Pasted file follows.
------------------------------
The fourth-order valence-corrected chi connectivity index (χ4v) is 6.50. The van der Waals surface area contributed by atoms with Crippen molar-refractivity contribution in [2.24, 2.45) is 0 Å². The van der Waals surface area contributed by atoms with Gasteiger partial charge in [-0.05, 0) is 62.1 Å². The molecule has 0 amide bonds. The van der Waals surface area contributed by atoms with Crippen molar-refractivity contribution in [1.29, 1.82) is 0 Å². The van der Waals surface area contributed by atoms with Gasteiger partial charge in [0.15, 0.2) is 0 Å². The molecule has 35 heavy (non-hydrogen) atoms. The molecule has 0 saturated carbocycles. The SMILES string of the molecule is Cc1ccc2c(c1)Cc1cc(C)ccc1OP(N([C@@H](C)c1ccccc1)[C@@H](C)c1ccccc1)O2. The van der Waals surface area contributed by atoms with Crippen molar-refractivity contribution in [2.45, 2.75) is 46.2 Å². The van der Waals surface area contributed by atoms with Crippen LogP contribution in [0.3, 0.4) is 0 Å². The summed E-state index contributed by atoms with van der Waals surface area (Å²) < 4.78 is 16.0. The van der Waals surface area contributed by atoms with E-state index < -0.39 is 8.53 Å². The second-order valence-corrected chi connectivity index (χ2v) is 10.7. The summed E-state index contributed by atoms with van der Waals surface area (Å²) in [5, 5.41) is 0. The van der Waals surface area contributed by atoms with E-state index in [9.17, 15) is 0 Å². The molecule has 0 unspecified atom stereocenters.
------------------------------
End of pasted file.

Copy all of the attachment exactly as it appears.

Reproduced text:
The fourth-order valence-corrected chi connectivity index (χ4v) is 6.50. The van der Waals surface area contributed by atoms with Crippen molar-refractivity contribution in [2.24, 2.45) is 0 Å². The van der Waals surface area contributed by atoms with Gasteiger partial charge in [-0.05, 0) is 62.1 Å². The molecule has 0 amide bonds. The van der Waals surface area contributed by atoms with Crippen molar-refractivity contribution in [1.29, 1.82) is 0 Å². The van der Waals surface area contributed by atoms with Gasteiger partial charge in [0.15, 0.2) is 0 Å². The molecule has 35 heavy (non-hydrogen) atoms. The molecule has 0 saturated carbocycles. The SMILES string of the molecule is Cc1ccc2c(c1)Cc1cc(C)ccc1OP(N([C@@H](C)c1ccccc1)[C@@H](C)c1ccccc1)O2. The van der Waals surface area contributed by atoms with Crippen molar-refractivity contribution in [2.45, 2.75) is 46.2 Å². The van der Waals surface area contributed by atoms with Crippen LogP contribution in [0.3, 0.4) is 0 Å². The summed E-state index contributed by atoms with van der Waals surface area (Å²) < 4.78 is 16.0. The van der Waals surface area contributed by atoms with E-state index < -0.39 is 8.53 Å². The second-order valence-corrected chi connectivity index (χ2v) is 10.7. The summed E-state index contributed by atoms with van der Waals surface area (Å²) in [5, 5.41) is 0. The van der Waals surface area contributed by atoms with E-state index in [9.17, 15) is 0 Å². The molecule has 0 unspecified atom stereocenters.